x Abu Dhabi, UAETuesday 25 July 2017

Golf: New putting rule could be broom and bust

Four of the past six major winners have used anchored putters and rule makers hope to end the trend before it is popularised in another generation.

Ernie Els is one golfer who uses a bely putter.
Ernie Els is one golfer who uses a bely putter.

When golf's governing bodies boldly reaffirmed this week that the anchoring of belly putters was slated for abolition in the future, it spawned a slew of headlines with bad puns like, "belly up," or "anchors away".

If that sounds painful, wait for the aftermath. After three months of fielding complaints from tours, fans, prominent players and organisations, the US Golf Association and Royal & Ancient, the governing bodies since before the professional game existed, stood by their guns and announced that starting in 2016, positioning a belly or broom putter against the body as a means of enhancing stability will be forbidden.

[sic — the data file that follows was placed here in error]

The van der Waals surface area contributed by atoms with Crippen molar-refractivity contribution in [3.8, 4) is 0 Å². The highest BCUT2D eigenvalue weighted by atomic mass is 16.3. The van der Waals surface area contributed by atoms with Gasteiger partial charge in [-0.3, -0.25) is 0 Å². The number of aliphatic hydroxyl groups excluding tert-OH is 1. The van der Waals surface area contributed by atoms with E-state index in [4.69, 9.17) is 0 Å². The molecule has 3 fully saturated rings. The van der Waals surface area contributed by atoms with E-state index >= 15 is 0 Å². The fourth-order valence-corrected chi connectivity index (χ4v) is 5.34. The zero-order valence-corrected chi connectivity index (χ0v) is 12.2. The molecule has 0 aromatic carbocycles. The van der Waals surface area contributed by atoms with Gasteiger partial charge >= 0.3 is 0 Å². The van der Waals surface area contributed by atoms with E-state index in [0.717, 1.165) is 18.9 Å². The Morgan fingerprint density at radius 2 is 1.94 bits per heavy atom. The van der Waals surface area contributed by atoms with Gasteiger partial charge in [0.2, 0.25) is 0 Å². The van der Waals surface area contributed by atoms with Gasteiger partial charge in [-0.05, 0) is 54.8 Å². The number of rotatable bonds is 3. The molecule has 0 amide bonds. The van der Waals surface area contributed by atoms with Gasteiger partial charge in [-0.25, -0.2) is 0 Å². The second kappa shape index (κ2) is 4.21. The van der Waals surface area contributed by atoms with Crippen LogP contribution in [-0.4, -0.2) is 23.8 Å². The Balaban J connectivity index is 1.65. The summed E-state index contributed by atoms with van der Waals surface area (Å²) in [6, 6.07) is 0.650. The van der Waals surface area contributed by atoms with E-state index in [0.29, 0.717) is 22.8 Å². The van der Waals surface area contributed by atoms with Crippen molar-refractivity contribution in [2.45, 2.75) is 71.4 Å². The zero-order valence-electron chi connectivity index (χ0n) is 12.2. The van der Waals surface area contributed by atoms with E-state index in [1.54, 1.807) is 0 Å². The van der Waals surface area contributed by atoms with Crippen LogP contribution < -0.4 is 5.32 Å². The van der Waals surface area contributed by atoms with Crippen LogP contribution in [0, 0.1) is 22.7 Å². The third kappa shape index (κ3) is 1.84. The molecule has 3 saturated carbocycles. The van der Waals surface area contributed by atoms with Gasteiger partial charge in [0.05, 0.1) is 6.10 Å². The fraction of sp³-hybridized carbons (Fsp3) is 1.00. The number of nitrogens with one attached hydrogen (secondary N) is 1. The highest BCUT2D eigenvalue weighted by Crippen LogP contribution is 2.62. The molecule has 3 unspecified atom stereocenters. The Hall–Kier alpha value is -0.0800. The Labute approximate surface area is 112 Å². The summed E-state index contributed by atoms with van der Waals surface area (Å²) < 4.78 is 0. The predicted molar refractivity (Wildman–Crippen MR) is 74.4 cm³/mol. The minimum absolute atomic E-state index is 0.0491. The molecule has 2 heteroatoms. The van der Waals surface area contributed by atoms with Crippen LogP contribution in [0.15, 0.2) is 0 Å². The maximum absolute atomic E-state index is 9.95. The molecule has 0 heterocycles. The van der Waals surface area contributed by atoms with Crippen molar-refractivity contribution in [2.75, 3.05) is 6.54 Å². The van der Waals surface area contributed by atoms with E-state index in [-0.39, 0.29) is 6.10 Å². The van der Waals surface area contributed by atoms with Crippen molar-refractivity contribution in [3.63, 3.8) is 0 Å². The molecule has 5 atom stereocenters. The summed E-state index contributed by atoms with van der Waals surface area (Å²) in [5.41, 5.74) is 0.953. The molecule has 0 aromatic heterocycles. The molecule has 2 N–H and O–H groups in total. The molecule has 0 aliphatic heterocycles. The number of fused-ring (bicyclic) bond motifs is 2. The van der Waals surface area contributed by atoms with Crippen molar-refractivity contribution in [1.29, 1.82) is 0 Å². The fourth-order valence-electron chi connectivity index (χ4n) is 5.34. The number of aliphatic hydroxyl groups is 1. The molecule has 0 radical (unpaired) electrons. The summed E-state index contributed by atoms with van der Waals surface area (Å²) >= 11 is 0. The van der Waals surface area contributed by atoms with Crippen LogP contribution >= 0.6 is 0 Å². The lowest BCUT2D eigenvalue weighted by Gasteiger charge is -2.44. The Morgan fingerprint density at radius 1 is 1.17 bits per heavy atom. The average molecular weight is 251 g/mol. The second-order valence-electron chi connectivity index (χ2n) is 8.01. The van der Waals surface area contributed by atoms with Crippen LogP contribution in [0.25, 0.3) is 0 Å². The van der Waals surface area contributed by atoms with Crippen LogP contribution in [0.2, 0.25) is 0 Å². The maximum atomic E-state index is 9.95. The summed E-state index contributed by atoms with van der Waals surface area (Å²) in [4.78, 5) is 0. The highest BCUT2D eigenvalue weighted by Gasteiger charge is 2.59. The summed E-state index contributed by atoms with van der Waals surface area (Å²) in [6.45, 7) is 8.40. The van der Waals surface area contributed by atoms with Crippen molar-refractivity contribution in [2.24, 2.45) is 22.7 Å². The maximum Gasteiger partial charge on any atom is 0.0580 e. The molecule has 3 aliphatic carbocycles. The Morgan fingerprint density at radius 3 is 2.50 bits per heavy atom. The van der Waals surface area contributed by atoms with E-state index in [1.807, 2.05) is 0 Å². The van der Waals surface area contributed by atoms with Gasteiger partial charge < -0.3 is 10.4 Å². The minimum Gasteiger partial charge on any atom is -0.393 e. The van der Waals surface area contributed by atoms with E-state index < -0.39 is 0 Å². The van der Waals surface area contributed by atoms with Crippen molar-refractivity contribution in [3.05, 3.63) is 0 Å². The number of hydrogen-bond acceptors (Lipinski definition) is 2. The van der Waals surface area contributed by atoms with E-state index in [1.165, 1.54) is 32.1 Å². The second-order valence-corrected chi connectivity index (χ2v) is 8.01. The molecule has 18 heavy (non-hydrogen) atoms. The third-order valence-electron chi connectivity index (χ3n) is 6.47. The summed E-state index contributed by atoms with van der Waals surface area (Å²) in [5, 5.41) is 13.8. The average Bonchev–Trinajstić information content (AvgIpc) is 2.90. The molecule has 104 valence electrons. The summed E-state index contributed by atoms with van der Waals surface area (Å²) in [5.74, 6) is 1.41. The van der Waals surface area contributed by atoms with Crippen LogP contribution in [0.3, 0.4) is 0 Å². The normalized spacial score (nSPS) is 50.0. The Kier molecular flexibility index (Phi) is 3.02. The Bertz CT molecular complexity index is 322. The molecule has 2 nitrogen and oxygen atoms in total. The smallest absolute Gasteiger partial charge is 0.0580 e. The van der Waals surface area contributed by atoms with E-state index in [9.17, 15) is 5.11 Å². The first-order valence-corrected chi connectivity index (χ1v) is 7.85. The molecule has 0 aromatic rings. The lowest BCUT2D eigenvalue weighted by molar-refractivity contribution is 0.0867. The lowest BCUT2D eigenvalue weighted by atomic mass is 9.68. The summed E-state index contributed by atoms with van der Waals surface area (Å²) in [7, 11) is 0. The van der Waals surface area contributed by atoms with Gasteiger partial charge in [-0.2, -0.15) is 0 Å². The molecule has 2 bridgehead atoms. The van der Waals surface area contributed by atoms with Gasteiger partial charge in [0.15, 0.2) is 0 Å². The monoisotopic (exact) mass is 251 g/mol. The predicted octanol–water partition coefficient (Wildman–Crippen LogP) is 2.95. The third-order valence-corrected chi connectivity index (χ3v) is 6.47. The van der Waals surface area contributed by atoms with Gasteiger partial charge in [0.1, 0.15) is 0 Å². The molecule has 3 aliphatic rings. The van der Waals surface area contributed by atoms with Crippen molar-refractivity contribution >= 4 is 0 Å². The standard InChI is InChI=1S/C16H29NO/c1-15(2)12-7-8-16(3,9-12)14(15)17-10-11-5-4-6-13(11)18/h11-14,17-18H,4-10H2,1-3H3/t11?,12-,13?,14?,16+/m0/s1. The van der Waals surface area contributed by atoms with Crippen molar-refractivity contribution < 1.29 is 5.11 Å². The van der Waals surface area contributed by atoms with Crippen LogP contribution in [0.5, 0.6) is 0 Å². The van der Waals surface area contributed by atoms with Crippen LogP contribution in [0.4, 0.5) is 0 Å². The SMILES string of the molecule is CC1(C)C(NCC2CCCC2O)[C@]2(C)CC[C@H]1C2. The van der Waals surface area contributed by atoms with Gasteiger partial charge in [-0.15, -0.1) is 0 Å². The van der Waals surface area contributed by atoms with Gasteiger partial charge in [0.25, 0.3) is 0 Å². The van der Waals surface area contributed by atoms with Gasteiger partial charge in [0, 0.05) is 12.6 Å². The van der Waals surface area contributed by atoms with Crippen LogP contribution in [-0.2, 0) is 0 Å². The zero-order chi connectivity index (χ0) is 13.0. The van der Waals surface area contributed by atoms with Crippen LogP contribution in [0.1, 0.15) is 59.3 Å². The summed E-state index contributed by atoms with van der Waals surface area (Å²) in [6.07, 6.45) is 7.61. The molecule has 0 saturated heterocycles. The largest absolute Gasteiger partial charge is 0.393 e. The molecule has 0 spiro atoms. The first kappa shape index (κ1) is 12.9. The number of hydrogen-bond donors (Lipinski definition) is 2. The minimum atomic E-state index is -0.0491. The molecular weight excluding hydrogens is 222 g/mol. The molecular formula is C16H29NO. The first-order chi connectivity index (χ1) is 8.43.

The US PGA Tour and PGA of America fought the ban and are considering their options. The decision could result in a separate set of rules for professionals, lawsuits against tours by players already using long putters, and enough rhetoric to keep the lawyers happy well past 2016.

Four of the past six major winners have used anchored putters and rule makers hope to end the trend before it is popularised in another generation - believing that a golf swing shouldn't be defined as a pendulum motion using the body as a fulcrum to offset yippy nerves.

In a sport where the lack of a unified authority can create greed-driven infighting among the game's factions, the rule was implemented with the best intentions. It could have the worst possible outcome if entities wage war over what is best for them financially, and not what is best for the game.